• IEC 62305/NFC Standard – International Standard for Lightning Protection Systems
  • IEEE 80 – For Ground System Design of High Voltage Substation

  • IEEE 81 – IEEE Guide for Measuring Earth Resistivity, Ground Impedance, and Earth Surface Potentials of a Grounding System

  • IEEE 65 – For Ground System Design of Generating Stations

  • IEEE 142-2007 (Green Book) – Grounding of Industrial and Commercial Power Systems

  • Motorola R56 – For Telecom Tower applications

  • FAA and Military Handbooks on Grounding & Bonding – For Commercial installation including Telecom Towers

  • Company and Equipment Manufacturer’s Standards

Step 3: Testing

After developing an understanding of the facility and its needs a site-specific test plan is created. Typical actions include:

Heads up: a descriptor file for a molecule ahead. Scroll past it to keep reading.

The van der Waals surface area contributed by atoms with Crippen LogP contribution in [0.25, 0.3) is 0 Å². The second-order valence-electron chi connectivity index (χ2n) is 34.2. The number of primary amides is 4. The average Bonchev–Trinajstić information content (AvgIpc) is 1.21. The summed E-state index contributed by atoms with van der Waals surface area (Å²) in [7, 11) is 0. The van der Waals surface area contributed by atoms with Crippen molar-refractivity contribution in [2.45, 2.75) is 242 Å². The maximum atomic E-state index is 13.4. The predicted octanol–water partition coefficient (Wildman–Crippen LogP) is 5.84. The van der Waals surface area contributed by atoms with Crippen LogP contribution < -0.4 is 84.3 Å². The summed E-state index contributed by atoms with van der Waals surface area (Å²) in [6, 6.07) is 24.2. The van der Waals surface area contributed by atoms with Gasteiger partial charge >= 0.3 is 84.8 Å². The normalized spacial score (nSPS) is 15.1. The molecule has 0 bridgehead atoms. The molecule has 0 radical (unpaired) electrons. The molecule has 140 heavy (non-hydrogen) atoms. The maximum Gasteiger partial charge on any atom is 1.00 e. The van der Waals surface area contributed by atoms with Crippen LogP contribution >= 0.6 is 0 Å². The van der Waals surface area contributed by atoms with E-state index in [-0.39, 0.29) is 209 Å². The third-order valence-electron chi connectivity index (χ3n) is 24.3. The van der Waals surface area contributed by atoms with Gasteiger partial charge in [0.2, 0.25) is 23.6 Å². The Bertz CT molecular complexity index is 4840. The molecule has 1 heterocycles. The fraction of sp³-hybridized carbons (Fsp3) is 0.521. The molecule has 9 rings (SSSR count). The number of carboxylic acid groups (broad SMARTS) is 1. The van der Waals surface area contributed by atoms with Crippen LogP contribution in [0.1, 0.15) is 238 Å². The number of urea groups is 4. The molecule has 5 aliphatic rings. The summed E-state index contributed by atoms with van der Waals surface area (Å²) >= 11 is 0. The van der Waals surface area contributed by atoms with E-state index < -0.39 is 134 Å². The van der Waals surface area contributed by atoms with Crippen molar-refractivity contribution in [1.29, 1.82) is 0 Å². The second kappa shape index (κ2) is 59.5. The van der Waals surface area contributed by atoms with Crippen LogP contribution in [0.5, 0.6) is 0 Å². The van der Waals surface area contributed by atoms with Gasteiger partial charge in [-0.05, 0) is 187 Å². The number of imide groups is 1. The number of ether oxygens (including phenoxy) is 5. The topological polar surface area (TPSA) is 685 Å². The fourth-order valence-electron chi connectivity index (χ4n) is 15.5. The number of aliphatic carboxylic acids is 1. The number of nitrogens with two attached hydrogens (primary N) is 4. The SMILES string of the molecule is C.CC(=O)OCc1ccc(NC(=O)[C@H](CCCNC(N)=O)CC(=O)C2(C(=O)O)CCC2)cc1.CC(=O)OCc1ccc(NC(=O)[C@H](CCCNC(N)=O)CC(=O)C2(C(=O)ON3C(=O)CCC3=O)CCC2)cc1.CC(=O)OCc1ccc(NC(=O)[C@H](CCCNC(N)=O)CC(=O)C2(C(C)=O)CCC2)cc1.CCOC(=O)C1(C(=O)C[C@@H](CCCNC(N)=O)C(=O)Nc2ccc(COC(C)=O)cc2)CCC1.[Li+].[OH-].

• Visual inspection of external grounding system and internal bonding system

  • Fall-of-potential tests per IEEE-81 standard

  • Clamp-on resistance and leakage current testing

  • Point-to-point testing as required to evaluate the resistance of existing grounding and bonding systems

  • 4-point testing (Wenner Method) per IEEE-81 standard

  • Soil resistivity data, parameters, and study

  • Two-layer soil model

  • Specialized tests according to industry

Step 4: Written Report & Analysis

On-Site Survey & Testing, Data Analysis and Computer Modeling should yield a Survey Report and supporting documentation containing observations, testing and data analysis, and site photographs as needed. Reports should include

  • Survey Report

  • Testing results

  • Listing of grounding & bonding compliance

  • If needed, report on required upgrades to cover noncompliance

Contact Us!

If you have an existing or planned facility, be sure to give ALLTEC a call or email.


If you have an existing or planned facility, be sure to give ALLTEC a call or email. We can make sure your operation is the safest possible facility, backed by our team of dedicated risk-mitigation experts. If you have a current or future project that needs grounding/bonding solutions, surge suppression or lightning protection please contact ALLTEC at either 1-828-646-9290 or

Contact Us!